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I have a very strange NTFS rights phenomenon on a fileserver and I cannot find my mistake, pulling my hair out for hours now. What am I missing?

My goal is:

  • User from Group-A should be able to write new files/foldes into a folder ("add files"). They should also be able to edit those newly added files.
  • At night the newly added files should be "protected" from further editing/deleting by Group-A. The right to read the files and the right to add more new files should remain.

Here is what I did:

  • Create Group-A, add users
  • Give Group-A (F)ull access to the folder
  • Create a script that
    • deletes the inheritance bit of the files in the folder
    • removes (F)ull access to the files, leavinf read-only rights

The problem is, my user(s) can edit and delete files like they have full access. Even if the 'effective permissions' show no right to edit, the still can.

The script works fine and looks like this:

icacls d:\folder\Bild1.jpg /inheritance:d
icacls d:\folder\Bild1.jpg /remove:g Group-A"

After the script has run, The NTFS permission on file.jpg looks like this (looks correct to me): NTFS Rights on File

So does the icacls output:

d:\folder>icacls Bild1.jpg
Bild1.jpg WM\DomainAdmin:(F)
          WM\Domänen-Admins:(F)
          WM\Group-A:(RX)

The effective permissions tab of that file shows exactly the same (right) thing:

Effective NTFS permissions

The permissions for the parent folder, users should be able to add files here, look like this:

Artweger WM\Group-A:(I)(OI)(CI)(F)
         WM\Domänen-Admins:(I)(OI)(CI)(F)

If this User logs on (he is just in two groups, Domain-Users and Group-A), he can edit, delete, rename and move the file bild1.jpg. How is this possible? What does NTFS do with my glorious plans?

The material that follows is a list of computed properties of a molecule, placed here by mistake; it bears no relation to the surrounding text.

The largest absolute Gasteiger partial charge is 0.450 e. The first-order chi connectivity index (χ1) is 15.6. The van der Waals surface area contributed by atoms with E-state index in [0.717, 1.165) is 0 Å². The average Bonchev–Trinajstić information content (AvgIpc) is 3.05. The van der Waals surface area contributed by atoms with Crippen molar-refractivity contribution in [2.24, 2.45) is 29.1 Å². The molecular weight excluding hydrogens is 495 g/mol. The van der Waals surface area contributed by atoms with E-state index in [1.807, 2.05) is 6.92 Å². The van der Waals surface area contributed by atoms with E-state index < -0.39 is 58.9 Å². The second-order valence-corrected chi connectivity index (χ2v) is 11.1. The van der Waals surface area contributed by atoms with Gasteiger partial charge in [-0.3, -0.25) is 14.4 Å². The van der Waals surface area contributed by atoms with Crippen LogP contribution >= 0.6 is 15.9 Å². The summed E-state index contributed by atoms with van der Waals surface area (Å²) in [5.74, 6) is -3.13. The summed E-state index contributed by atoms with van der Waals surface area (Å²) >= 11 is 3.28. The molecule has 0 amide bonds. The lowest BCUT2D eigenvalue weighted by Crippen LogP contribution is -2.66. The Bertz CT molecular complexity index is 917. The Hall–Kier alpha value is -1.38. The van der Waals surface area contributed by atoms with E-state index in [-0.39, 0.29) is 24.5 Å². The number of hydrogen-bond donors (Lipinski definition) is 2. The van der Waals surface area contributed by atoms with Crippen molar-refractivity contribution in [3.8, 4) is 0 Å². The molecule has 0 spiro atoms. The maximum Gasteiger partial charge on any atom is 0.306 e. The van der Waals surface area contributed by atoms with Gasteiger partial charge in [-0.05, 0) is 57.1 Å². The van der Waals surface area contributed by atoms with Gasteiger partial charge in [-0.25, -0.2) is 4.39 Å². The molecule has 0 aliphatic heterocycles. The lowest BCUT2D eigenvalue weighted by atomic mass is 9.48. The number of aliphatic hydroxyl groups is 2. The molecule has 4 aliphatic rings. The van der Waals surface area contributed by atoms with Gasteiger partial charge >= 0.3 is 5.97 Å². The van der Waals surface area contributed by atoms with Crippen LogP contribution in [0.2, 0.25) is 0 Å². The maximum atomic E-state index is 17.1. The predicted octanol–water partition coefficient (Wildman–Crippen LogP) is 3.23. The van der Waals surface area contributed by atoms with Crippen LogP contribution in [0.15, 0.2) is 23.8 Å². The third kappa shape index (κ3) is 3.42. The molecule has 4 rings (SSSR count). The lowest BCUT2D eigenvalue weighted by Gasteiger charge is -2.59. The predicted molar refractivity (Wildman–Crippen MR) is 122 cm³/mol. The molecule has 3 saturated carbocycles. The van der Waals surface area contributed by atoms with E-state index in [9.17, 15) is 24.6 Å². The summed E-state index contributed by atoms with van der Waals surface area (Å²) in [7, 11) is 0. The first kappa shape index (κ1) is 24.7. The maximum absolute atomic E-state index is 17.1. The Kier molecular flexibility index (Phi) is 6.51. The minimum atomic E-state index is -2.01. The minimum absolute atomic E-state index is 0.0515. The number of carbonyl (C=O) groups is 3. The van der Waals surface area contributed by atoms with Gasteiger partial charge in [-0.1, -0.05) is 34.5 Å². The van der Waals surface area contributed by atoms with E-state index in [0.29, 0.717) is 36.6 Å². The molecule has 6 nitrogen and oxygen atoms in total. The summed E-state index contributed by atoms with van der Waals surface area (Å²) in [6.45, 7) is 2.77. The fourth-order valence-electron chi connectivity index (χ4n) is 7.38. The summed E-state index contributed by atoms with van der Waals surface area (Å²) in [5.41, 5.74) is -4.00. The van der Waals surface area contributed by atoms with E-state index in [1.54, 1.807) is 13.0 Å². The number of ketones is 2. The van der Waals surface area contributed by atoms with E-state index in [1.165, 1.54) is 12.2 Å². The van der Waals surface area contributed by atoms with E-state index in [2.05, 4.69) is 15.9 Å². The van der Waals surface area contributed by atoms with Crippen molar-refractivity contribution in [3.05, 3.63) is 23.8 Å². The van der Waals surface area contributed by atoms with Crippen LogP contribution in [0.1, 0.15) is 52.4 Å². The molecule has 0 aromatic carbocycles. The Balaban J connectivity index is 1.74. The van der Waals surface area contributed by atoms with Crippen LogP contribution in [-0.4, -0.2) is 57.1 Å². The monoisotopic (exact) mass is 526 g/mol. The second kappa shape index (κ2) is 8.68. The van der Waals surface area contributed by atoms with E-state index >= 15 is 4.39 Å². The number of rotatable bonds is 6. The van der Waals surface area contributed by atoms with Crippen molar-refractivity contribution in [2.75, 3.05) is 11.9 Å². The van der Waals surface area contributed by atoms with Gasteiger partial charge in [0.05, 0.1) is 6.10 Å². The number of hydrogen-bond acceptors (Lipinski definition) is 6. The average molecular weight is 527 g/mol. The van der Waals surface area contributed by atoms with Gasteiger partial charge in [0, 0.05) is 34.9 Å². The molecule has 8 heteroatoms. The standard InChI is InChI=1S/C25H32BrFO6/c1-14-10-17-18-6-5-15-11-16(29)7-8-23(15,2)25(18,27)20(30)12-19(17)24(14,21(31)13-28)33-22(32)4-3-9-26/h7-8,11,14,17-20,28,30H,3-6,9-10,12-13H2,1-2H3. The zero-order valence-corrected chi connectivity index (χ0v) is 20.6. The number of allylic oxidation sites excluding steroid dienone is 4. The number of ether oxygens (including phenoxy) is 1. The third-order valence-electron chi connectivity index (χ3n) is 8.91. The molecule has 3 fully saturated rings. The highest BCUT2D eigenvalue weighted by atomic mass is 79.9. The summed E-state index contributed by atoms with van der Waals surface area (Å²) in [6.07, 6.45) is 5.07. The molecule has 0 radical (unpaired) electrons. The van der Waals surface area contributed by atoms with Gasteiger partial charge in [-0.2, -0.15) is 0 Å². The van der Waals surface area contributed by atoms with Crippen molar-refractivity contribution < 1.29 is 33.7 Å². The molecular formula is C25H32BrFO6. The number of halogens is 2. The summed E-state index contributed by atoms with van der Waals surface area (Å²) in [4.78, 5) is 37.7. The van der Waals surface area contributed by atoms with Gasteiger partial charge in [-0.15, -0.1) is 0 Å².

6
  • 3
    Who's the owner of the files?
    – TJJ
    Apr 28 '16 at 8:27
  • Could you provide a Screenshot of the first tab in the advanced permissions settings (Tab "Berechtigungen" in your second screenshot)?
    – Tobias
    Apr 28 '16 at 9:16
  • Owner: Depends. Mostly the creating user, for large portions the domain admin. makes no difference so far.
    – bjoster
    Apr 28 '16 at 10:26
  • Screenshot: i.imgur.com/MUiriiY.jpg (Sorry, i missed that in the first place). The Top Picture is from the Folder, the second one ist the File.
    – bjoster
    Apr 28 '16 at 10:27
  • 2
    The trouble I see with your approach is that: If a user creates a file, he is the owner of said file. And the owner always has the permission to change the ACL of his files., thus being able to eventually delete any file that he owns. So what you need to do is to remove the user from the ownership immediately after file creation.
    – Daniel
    May 2 '16 at 10:32
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+25

I have experienced a similar problems two months ago, this thread may be helpful to you.

I would first check if this happens for all files or only files that are owned by the user (change the owner to see if it still persists), as suggested by Daniel.

I would then try to set the permissions as described in the other thread, but using the detailed preference pane in Windows (Button Advanced in the lower right corner) and the Sharing tab (I don't know for certain if this is how it's done in Windows Server, in Solaris it is done this way). The basic idea is (quote from the second linked thread):

The owner is always allowed to change ACLs on her objects. You can prevent this for shared content by using a share which is only allowing "Everyone:Modify" permissions as this will "filter out" any change ACL requests at the share level. If you want to allow your Administrators to change ACLs, just add "Storage Admins:Full Control" to the share permissions.

1
  • The interesting bit: The User cannot change permissions on files ("Access denied"), but he can delete the file.
    – bjoster
    May 9 '16 at 8:38

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